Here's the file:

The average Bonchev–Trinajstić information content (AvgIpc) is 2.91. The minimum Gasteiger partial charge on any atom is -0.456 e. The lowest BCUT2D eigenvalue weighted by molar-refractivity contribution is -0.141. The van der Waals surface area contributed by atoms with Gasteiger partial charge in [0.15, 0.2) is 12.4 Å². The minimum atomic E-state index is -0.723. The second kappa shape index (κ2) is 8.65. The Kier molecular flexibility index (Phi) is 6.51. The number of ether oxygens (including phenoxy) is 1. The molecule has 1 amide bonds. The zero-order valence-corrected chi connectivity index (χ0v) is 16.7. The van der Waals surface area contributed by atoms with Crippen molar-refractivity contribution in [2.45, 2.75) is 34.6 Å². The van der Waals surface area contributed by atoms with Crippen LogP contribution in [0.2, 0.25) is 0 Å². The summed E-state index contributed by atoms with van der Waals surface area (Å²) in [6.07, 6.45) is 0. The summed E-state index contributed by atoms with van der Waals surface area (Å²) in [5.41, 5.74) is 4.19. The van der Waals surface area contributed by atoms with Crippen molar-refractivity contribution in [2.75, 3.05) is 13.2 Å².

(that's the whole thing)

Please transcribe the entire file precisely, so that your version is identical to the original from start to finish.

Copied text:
The average Bonchev–Trinajstić information content (AvgIpc) is 2.91. The minimum Gasteiger partial charge on any atom is -0.456 e. The lowest BCUT2D eigenvalue weighted by molar-refractivity contribution is -0.141. The van der Waals surface area contributed by atoms with Gasteiger partial charge in [0.15, 0.2) is 12.4 Å². The minimum atomic E-state index is -0.723. The second kappa shape index (κ2) is 8.65. The Kier molecular flexibility index (Phi) is 6.51. The number of ether oxygens (including phenoxy) is 1. The molecule has 1 amide bonds. The zero-order valence-corrected chi connectivity index (χ0v) is 16.7. The van der Waals surface area contributed by atoms with Crippen molar-refractivity contribution in [2.45, 2.75) is 34.6 Å². The van der Waals surface area contributed by atoms with Crippen LogP contribution in [0.2, 0.25) is 0 Å². The summed E-state index contributed by atoms with van der Waals surface area (Å²) in [6.07, 6.45) is 0. The summed E-state index contributed by atoms with van der Waals surface area (Å²) in [5.41, 5.74) is 4.19. The van der Waals surface area contributed by atoms with Crippen molar-refractivity contribution in [2.75, 3.05) is 13.2 Å².